The MPs had read reports and had concerns about conditions on board the barge and how residents were being treated. A letter was sent to the Home Office following their visit. The primary concerns expressed in the letter related to room size and the mental health of barge residents.

During the afternoon session with the MAF, Dorset Council and other local agencies explained the challenges Dorset faced when the barge was originally set up. They also explained the significant collaborative effort that has gone into minimising the impact on the local community and attending to the welfare of those living aboard.  Dorset is now viewed nationally as an exemplar of how local and central government can work together.

The Home Office responded to the Home Affairs Select Committee by letter

Community Safety

The Community Impact Group (CIG) comprises of representatives from the Police, NHS, Dorset Council, Portland Town Council, Weymouth Town Council, local business community and other community representatives. Any issues are raised at CIG and discussed with a recent example of complaints of litter being left at a bus stop, education was provided by the barge staff and the residents returned to the site and cleaned the area.

There are often rumours on social media whenever a crime is committed, alleging barge residents are involved. Dorset Police website provides updates, so if you want further information, please use this resource. 

Voluntary and community activities

The residents on the barge continue to take part in various activities provided by voluntary and community partners. These include football, cricket, walking, cycling, library visits and English lessons. As we move into the spring and summer, more activities will be offered for the residents to take part in. Feedback from local people engaging with barge residents is wholly positive, commenting on their enthusiasm and courtesy.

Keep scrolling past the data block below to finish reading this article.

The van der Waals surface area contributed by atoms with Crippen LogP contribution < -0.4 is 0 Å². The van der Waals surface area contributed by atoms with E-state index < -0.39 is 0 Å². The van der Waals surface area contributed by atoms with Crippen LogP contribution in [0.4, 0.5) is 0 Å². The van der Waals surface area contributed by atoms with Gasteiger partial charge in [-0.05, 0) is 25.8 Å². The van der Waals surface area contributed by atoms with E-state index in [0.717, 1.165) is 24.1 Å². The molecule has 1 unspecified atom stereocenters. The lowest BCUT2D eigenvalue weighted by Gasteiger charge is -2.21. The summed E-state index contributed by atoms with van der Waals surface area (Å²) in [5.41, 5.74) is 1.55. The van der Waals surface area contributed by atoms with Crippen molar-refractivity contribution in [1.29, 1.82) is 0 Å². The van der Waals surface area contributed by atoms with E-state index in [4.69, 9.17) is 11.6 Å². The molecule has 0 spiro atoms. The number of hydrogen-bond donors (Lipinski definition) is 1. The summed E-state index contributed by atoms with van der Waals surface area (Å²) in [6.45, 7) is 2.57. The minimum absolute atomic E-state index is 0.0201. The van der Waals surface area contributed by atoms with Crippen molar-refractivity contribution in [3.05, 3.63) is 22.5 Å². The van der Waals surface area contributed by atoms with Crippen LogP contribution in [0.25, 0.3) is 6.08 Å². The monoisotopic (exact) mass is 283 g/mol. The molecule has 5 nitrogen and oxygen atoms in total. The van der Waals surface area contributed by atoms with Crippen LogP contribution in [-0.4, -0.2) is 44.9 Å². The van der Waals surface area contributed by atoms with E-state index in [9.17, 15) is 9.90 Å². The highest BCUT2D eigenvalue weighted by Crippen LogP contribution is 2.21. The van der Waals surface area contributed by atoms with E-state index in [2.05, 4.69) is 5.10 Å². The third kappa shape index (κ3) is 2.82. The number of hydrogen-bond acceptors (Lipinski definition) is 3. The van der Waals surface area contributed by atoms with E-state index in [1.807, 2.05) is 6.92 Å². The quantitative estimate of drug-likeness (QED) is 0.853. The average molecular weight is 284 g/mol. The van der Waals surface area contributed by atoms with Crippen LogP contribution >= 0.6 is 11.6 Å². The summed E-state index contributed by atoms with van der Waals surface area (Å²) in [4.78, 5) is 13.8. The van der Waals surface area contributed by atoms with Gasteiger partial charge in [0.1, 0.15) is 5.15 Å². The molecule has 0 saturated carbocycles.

Lots of residents actively and regularly volunteer in the community.  Some want to give back to the community hosting them in their moment of need and develop skills that will help them find work and integrate into British way of life when their asylum is granted.  Many of the barge residents are already highly skilled professionals, and refugees often provide much needed skills (e.g. medical staff).

This month is Ramadan. Staff on board the barge have spoken with residents to listen to how they can help one another. For example, evening mealtimes will be extended, as well as additional mealtimes. Dates will be readily available, alongside having more milk, yoghurt, and honey available.

Faith leaders continue to attend the barge regularly to provide pastoral support to the residents.

Safety education

Dorset & Wiltshire Fire and Rescue Service (DWFRS) is working with staff on board the barge to deliver a range of safety advice to the residents, to ensure that they have the skills needed to stay safe while on board, while out and about, and for when they eventually settle into a longer-term future home. This is being led by firefighters from Weymouth fire station, who visit the barge on a regular basis to meet the residents in person.

Cruise season launch

Portland Port has started their cruise season with boats already coming into Port. There has been recent coverage around the shuttle service provided to take guests into Weymouth

Further information relating to the Bibby Stockholm is available in the Portland Port factsheet on the government website

Categories: Asylum Seeker Barge